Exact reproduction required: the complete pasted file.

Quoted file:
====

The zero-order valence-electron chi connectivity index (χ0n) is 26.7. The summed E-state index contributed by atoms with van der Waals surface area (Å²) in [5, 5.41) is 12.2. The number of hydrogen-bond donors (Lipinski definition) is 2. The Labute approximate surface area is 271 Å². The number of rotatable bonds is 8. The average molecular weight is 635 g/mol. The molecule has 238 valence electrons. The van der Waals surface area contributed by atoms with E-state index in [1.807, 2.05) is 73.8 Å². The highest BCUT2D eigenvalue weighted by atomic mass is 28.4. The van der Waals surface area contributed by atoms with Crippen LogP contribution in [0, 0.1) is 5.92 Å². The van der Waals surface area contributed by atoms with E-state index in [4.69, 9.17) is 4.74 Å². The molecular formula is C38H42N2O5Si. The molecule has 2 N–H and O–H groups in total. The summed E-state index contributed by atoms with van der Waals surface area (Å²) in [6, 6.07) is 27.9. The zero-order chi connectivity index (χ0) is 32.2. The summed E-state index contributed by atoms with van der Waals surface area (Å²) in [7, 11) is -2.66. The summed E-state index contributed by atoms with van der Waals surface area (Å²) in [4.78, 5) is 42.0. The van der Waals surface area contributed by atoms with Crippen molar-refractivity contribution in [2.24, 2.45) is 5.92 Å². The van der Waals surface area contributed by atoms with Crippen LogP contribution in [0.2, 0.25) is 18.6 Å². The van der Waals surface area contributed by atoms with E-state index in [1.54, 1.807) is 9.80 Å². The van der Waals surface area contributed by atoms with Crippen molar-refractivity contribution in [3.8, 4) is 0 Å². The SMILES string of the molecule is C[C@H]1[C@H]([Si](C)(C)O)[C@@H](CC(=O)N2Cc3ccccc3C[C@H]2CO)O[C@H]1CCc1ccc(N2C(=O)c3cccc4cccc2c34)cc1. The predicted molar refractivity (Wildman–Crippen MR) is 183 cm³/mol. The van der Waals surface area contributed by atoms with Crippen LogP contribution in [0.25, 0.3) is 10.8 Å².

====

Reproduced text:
The zero-order valence-electron chi connectivity index (χ0n) is 26.7. The summed E-state index contributed by atoms with van der Waals surface area (Å²) in [5, 5.41) is 12.2. The number of hydrogen-bond donors (Lipinski definition) is 2. The Labute approximate surface area is 271 Å². The number of rotatable bonds is 8. The average molecular weight is 635 g/mol. The molecule has 238 valence electrons. The van der Waals surface area contributed by atoms with E-state index in [1.807, 2.05) is 73.8 Å². The highest BCUT2D eigenvalue weighted by atomic mass is 28.4. The van der Waals surface area contributed by atoms with Crippen LogP contribution in [0, 0.1) is 5.92 Å². The van der Waals surface area contributed by atoms with E-state index in [4.69, 9.17) is 4.74 Å². The molecular formula is C38H42N2O5Si. The molecule has 2 N–H and O–H groups in total. The summed E-state index contributed by atoms with van der Waals surface area (Å²) in [6, 6.07) is 27.9. The zero-order chi connectivity index (χ0) is 32.2. The summed E-state index contributed by atoms with van der Waals surface area (Å²) in [7, 11) is -2.66. The summed E-state index contributed by atoms with van der Waals surface area (Å²) in [4.78, 5) is 42.0. The van der Waals surface area contributed by atoms with Crippen molar-refractivity contribution in [2.24, 2.45) is 5.92 Å². The van der Waals surface area contributed by atoms with Crippen LogP contribution in [0.2, 0.25) is 18.6 Å². The van der Waals surface area contributed by atoms with E-state index in [1.54, 1.807) is 9.80 Å². The van der Waals surface area contributed by atoms with Crippen molar-refractivity contribution in [3.8, 4) is 0 Å². The SMILES string of the molecule is C[C@H]1[C@H]([Si](C)(C)O)[C@@H](CC(=O)N2Cc3ccccc3C[C@H]2CO)O[C@H]1CCc1ccc(N2C(=O)c3cccc4cccc2c34)cc1. The predicted molar refractivity (Wildman–Crippen MR) is 183 cm³/mol. The van der Waals surface area contributed by atoms with Crippen LogP contribution in [0.25, 0.3) is 10.8 Å².